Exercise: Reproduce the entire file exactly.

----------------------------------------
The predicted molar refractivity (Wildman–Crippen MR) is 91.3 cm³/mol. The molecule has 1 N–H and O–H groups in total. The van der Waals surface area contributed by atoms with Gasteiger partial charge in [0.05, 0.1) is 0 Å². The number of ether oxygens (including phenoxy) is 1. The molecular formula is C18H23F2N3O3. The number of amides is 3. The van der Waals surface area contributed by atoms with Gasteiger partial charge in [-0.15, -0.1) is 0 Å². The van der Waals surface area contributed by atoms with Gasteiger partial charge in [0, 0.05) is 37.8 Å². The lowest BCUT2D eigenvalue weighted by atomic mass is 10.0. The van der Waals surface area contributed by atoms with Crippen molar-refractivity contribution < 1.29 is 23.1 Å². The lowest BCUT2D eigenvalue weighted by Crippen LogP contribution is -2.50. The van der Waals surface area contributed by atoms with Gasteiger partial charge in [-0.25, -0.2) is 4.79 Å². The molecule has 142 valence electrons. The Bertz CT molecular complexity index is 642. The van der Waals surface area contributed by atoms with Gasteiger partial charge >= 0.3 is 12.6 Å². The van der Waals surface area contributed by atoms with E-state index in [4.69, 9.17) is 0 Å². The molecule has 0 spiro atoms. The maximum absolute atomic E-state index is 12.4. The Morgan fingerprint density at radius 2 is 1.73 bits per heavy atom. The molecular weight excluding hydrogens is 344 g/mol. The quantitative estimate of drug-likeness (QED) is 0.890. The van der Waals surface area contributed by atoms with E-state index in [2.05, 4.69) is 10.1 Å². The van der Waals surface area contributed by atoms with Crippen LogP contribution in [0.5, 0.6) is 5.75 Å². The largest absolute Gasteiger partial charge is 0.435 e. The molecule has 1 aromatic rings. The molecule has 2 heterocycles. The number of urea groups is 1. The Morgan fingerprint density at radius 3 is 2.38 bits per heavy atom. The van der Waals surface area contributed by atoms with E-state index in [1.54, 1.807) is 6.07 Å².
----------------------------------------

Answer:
The predicted molar refractivity (Wildman–Crippen MR) is 91.3 cm³/mol. The molecule has 1 N–H and O–H groups in total. The van der Waals surface area contributed by atoms with Gasteiger partial charge in [0.05, 0.1) is 0 Å². The number of ether oxygens (including phenoxy) is 1. The molecular formula is C18H23F2N3O3. The number of amides is 3. The van der Waals surface area contributed by atoms with Gasteiger partial charge in [-0.15, -0.1) is 0 Å². The van der Waals surface area contributed by atoms with Gasteiger partial charge in [0, 0.05) is 37.8 Å². The lowest BCUT2D eigenvalue weighted by atomic mass is 10.0. The van der Waals surface area contributed by atoms with Crippen molar-refractivity contribution < 1.29 is 23.1 Å². The lowest BCUT2D eigenvalue weighted by Crippen LogP contribution is -2.50. The van der Waals surface area contributed by atoms with Gasteiger partial charge in [-0.25, -0.2) is 4.79 Å². The molecule has 142 valence electrons. The Bertz CT molecular complexity index is 642. The van der Waals surface area contributed by atoms with Gasteiger partial charge >= 0.3 is 12.6 Å². The van der Waals surface area contributed by atoms with E-state index in [4.69, 9.17) is 0 Å². The molecule has 0 spiro atoms. The maximum absolute atomic E-state index is 12.4. The Morgan fingerprint density at radius 2 is 1.73 bits per heavy atom. The molecular weight excluding hydrogens is 344 g/mol. The quantitative estimate of drug-likeness (QED) is 0.890. The van der Waals surface area contributed by atoms with E-state index in [2.05, 4.69) is 10.1 Å². The van der Waals surface area contributed by atoms with Crippen LogP contribution in [0.5, 0.6) is 5.75 Å². The largest absolute Gasteiger partial charge is 0.435 e. The molecule has 1 aromatic rings. The molecule has 2 heterocycles. The number of urea groups is 1. The Morgan fingerprint density at radius 3 is 2.38 bits per heavy atom. The van der Waals surface area contributed by atoms with E-state index in [1.54, 1.807) is 6.07 Å².